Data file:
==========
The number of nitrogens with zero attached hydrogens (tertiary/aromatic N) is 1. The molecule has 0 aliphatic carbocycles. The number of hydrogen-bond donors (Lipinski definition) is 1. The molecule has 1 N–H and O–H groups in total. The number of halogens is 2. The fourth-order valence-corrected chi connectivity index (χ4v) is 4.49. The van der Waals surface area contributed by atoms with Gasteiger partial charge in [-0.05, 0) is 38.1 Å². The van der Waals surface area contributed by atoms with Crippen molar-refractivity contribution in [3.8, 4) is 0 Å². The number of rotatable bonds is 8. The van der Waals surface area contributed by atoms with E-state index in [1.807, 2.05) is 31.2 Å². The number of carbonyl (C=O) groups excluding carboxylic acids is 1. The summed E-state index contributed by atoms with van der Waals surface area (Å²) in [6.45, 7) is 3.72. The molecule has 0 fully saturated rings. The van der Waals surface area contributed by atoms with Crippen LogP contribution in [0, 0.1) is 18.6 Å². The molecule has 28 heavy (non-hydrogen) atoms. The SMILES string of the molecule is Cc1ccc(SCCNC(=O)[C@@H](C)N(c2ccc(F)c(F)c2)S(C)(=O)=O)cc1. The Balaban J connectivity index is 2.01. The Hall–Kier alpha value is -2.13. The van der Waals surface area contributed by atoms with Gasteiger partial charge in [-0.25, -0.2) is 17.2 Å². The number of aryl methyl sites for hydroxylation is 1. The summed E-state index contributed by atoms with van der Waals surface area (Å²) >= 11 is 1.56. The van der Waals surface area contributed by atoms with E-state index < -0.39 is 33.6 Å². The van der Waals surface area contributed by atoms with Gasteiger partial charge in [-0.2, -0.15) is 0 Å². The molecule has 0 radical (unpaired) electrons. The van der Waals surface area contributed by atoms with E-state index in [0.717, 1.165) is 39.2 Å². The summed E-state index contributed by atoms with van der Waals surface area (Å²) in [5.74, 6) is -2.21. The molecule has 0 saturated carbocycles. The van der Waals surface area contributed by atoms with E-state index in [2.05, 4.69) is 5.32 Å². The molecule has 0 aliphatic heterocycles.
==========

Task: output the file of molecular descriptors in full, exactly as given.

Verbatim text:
The number of nitrogens with zero attached hydrogens (tertiary/aromatic N) is 1. The molecule has 0 aliphatic carbocycles. The number of hydrogen-bond donors (Lipinski definition) is 1. The molecule has 1 N–H and O–H groups in total. The number of halogens is 2. The fourth-order valence-corrected chi connectivity index (χ4v) is 4.49. The van der Waals surface area contributed by atoms with Gasteiger partial charge in [-0.05, 0) is 38.1 Å². The van der Waals surface area contributed by atoms with Crippen molar-refractivity contribution in [3.8, 4) is 0 Å². The number of rotatable bonds is 8. The van der Waals surface area contributed by atoms with E-state index in [1.807, 2.05) is 31.2 Å². The number of carbonyl (C=O) groups excluding carboxylic acids is 1. The summed E-state index contributed by atoms with van der Waals surface area (Å²) in [6.45, 7) is 3.72. The molecule has 0 fully saturated rings. The van der Waals surface area contributed by atoms with Crippen LogP contribution in [0, 0.1) is 18.6 Å². The molecule has 28 heavy (non-hydrogen) atoms. The SMILES string of the molecule is Cc1ccc(SCCNC(=O)[C@@H](C)N(c2ccc(F)c(F)c2)S(C)(=O)=O)cc1. The Balaban J connectivity index is 2.01. The Hall–Kier alpha value is -2.13. The van der Waals surface area contributed by atoms with Gasteiger partial charge in [-0.25, -0.2) is 17.2 Å². The number of aryl methyl sites for hydroxylation is 1. The summed E-state index contributed by atoms with van der Waals surface area (Å²) >= 11 is 1.56. The van der Waals surface area contributed by atoms with E-state index < -0.39 is 33.6 Å². The van der Waals surface area contributed by atoms with Gasteiger partial charge in [-0.2, -0.15) is 0 Å². The molecule has 0 radical (unpaired) electrons. The van der Waals surface area contributed by atoms with E-state index in [0.717, 1.165) is 39.2 Å². The summed E-state index contributed by atoms with van der Waals surface area (Å²) in [5.74, 6) is -2.21. The molecule has 0 saturated carbocycles. The van der Waals surface area contributed by atoms with E-state index in [2.05, 4.69) is 5.32 Å². The molecule has 0 aliphatic heterocycles.